At 57, Fini is already a political veteran.
By Madeleine Johnson
Published: 2009-12-18
Not all Italians are glued to the Berlusconi soap opera, especially those in his own government. Carefully-coordinated visits to their leader in the hospital after a dramatic attack looked less like consolation than positioning for the day the Berlusconi show is cancelled or goes off the air.

In an acid political climate, Renato Brunetta, the public administration minister, jousts publicly with Giulio Tremonti, the finance minister. Meanwhile, the media vie to predict the fate of Berlusconi and the possible alliances and personalities who might succeed him.

Gianfranco Fini, Berlusconi’s former no. 2 and now president of the lower house, is widely regarded as a key figure in any post-Berlusconi configuration. Without clearly stating his intentions, he makes one smooth strategic move after another.

Fini is a longtime Italian political player. Now 57, he was groomed for leadership two decades ago in Italy’s Movimento Sociale Italiana (MSI), the neo-Fascist party founded by the late Giorgio Almirante, the leader of the country’s hard right for decades. Throughout the 1960s and 70s, both the MSI and its Fronte della Gioventù youth movement (to which Fini belonged) were seen as political pariahs. At the time, the extreme right was as deeply involved in terrorist violence as its romanticized left-wing counterparts, Lotta Continua and the Red Brigades, abetted by the right’s real and presumed connections with the country’s military, police and secret services.

With Giorgio Almirante in 1987.

Though Fini lifted his palm in the Fascist salute at Almirante’s 1988 funeral, he has since moved on. In 1995 he founded Alleanza Nazionale. Composed of mostly moderate rightists, the party repeatedly backed Berlusconi before being incorporated into his Popolo della Libertà, formed before 2008 elections. Though Fini served as deputy prime minister and foreign minister in the 2001-2006 Berlusconi government, his counterintuitive, outspoken positions often irritated both his boss and his putative allies, such as Umberto Bossi, who heads Northern League.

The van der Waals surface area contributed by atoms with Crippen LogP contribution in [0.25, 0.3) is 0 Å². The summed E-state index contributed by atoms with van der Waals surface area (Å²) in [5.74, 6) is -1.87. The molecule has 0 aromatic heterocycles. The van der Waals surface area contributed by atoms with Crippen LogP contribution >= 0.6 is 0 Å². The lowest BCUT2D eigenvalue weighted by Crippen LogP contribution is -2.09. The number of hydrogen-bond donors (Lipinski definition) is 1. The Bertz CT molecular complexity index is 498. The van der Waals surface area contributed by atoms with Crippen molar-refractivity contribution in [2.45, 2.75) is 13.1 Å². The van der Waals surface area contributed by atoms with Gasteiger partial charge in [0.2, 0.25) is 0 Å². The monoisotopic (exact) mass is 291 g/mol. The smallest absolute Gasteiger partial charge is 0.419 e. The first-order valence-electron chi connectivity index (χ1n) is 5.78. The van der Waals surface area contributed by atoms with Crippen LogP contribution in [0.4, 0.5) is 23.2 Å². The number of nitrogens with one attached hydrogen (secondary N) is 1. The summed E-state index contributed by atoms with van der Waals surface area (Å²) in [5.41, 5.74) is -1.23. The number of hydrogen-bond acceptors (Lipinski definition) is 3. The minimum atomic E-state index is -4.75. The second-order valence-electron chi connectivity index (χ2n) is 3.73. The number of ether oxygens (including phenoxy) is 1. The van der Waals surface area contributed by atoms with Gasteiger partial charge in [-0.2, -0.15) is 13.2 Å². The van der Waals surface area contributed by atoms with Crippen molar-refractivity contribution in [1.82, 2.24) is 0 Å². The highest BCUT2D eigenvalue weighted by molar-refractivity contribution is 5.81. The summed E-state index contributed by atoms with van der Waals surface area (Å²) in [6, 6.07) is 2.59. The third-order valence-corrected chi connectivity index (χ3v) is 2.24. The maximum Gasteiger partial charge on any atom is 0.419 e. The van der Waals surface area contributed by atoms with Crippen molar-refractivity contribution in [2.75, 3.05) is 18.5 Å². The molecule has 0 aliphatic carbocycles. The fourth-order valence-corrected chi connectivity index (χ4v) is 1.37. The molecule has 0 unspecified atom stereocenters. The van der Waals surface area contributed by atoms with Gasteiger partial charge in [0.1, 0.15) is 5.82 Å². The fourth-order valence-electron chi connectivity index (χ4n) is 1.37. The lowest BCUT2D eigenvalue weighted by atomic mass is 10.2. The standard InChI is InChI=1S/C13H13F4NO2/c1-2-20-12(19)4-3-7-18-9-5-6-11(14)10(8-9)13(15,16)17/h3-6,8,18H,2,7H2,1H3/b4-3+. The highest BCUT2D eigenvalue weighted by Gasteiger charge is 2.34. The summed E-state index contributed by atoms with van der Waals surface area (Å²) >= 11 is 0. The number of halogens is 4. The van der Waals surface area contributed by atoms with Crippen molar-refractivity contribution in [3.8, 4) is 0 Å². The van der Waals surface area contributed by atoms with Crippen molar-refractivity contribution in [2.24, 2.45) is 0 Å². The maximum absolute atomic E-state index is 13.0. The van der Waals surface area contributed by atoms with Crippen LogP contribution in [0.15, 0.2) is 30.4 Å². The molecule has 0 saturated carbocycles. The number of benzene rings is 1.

Since Fini assumed leadership of the Chamber of Deputies, which further distanced him from Berlusconi, he’s ramped up his challenge.

He just founded a think tank — Fondazione Farefuturo (roughly, “The Make-the-Future Foundation” — and published a book Il futuro della libertà. Consigli non richiesti ai nati nel 1989 (“The Future ofLiberty. Free Advice for those Born After 1989″).

Fini has a rightist background, but his controversial positions are not exactly typical-and not just for the right. In 2003, he visited Israel and denounced the Holocaust. More recently, he acknowledged the historic value of the anti-fascist movement. In strongly Catholic Italy, he said scientists and doctors, not politicians, should regulate RU 486, the so-called the “morning after pill” And he supported civil unions. He defended courts that ruled against Berlusconi.

Considered by some a traitor to the right.

In a political scene that runs the gamut from flamboyant entrepreneurs to disgruntled workers, Fini’s levelheaded style is atypical too. He’s a bean-counter in a gray suit, a man of common sense and a clear-headed thinker in a nation of hotheads. Speaking to a packed house at the Corriere della Sera Foundation during his book presentation, his simple, workmanlike rhetoric was well-prepared but not stiff; personable but not glib. After years of leading an ostracized party, he shows little need to be liked.

Fini’s book is atypical too. It is addressed to the young, otherwise on the lam from Italy’s geriatric political scene. Its language is straightforward, free of the hectoring and posturing characteristic of traditional political doublespeak. Its 165 pages make it a briefer read than most politicians’ stump speeches.